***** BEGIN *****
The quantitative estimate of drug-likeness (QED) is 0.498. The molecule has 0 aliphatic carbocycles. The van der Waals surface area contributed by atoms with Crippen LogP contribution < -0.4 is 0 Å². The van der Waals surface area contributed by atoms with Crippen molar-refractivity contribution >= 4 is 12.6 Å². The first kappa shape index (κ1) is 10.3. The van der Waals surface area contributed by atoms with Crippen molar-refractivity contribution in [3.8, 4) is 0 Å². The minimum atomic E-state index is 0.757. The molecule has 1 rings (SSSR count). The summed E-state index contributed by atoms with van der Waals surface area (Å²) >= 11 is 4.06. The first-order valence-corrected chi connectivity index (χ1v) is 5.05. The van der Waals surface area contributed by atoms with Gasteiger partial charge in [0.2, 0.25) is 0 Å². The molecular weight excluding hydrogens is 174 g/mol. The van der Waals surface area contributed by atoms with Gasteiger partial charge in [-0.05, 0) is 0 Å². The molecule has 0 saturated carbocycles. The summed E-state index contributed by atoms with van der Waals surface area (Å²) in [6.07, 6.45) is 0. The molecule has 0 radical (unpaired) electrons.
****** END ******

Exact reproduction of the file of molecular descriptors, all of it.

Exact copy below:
The quantitative estimate of drug-likeness (QED) is 0.498. The molecule has 0 aliphatic carbocycles. The van der Waals surface area contributed by atoms with Crippen LogP contribution < -0.4 is 0 Å². The van der Waals surface area contributed by atoms with Crippen molar-refractivity contribution >= 4 is 12.6 Å². The first kappa shape index (κ1) is 10.3. The van der Waals surface area contributed by atoms with Crippen molar-refractivity contribution in [3.8, 4) is 0 Å². The minimum atomic E-state index is 0.757. The molecule has 1 rings (SSSR count). The summed E-state index contributed by atoms with van der Waals surface area (Å²) >= 11 is 4.06. The first-order valence-corrected chi connectivity index (χ1v) is 5.05. The van der Waals surface area contributed by atoms with Gasteiger partial charge in [0.2, 0.25) is 0 Å². The molecular weight excluding hydrogens is 174 g/mol. The van der Waals surface area contributed by atoms with Gasteiger partial charge in [-0.05, 0) is 0 Å². The molecule has 0 saturated carbocycles. The summed E-state index contributed by atoms with van der Waals surface area (Å²) in [6.07, 6.45) is 0. The molecule has 0 radical (unpaired) electrons.